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Re: Mayfly 16

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  • Chris Feller
    To your first question. It is to give you the proper height above the water for a short shaft engine. The transom does not touch the water It will be approx.
    Message 1 of 40 , Mar 4, 2007
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      To your first question. It is to give you the proper height above the
      water for a short shaft engine. The transom does not touch the water
      It will be approx. 3 to 5 inches above the water. If you add that
      amount to the distance from the bottom of the transom to the top of
      the motor board it should be 13 to 15 inches. This is how it is on my
      Philsboat. You can put a motor board on the inside or out. On Mayfly
      and my Philsboat he has placed it on the outside. I like this more
      because you get more room in the motor well and it is easer to build
      as well as offering more protection to the boat. Kind of a bumper.
      The holes in the bottom do not need to be plugged. The motor well is
      free flooding. This means that water can freely move into and out of
      it by design. In regard to the oarports if you want to row the boat
      cut the holes if not don't. People have done it either way. Jims
      designs are very well thought out. Some things at first glance seem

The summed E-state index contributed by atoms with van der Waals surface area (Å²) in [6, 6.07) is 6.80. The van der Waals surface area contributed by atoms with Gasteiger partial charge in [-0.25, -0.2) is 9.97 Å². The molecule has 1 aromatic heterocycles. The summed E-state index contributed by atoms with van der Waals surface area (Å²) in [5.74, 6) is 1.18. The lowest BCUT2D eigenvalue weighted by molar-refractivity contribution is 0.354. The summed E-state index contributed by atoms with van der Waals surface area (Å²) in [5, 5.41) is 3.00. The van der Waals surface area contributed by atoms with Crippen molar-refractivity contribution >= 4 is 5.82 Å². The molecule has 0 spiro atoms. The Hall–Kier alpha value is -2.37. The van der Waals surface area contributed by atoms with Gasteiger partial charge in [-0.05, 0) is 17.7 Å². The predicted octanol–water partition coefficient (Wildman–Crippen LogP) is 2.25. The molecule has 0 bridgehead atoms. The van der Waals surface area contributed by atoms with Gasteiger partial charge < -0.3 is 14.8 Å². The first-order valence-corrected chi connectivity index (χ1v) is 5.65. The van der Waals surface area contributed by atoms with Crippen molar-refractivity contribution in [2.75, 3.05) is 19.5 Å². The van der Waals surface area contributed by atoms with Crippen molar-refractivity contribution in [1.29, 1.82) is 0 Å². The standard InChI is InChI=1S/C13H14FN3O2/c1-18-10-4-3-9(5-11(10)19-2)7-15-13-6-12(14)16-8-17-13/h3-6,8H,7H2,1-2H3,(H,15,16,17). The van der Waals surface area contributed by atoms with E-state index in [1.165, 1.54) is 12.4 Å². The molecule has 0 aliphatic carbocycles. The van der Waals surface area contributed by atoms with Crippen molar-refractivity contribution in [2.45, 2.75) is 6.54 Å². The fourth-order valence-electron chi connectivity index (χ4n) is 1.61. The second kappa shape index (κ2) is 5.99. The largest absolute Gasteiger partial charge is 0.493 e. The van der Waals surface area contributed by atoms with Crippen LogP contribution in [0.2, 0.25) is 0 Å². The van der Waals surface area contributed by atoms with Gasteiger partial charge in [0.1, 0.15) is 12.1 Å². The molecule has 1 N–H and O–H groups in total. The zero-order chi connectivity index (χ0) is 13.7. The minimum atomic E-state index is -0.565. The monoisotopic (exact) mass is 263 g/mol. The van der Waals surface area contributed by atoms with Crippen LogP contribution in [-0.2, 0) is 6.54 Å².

strange but after you build or use the boat you will see why he
      designed it that way.

      Chris Feller

      > Just purchased the plan for Mayfly 16, and I do not understand 1)why I
      > need to cut the transom that low. I also do not understand the
      > advantages of attaching the motor board on the outside since it will
      > get in the way when installing the rudder. This different from what
      > I saw on the website (George Fulk's prototype) 2)The motor well has
      > holes at the bottom. Do I need to plug the holes when sailing? 3) I
      > understantd the reason for oarports on the side but something tells me
      > I should not cut these holes? I would appreciate any ideas/answers on
      > these topics.
      >
    • ptfrohne
      I took a different route,  and built up the rudder with stepped 1/8in plywood.   Then faired it with drywall compound before glassing.  On my wife s 18ft
      Message 40 of 40 , Mar 31
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        I took a different route,  and built up the rudder with stepped 1/8in plywood.   Then faired it with drywall compound before glassing.  On my wife's 18ft Buccaneer, I used paper mache.  

        What if it gets a hole in it?  Nothing.  I put a hole in both just to see what happens.  The rudders aren't in the water long enough on any given outing to do much more damage other then the usual wear and tear.  And I'm a reliability engineer. 

        Phil
        Uncle Johns skiff


        Sent on the new Sprint Network from my Samsung Galaxy S®4.
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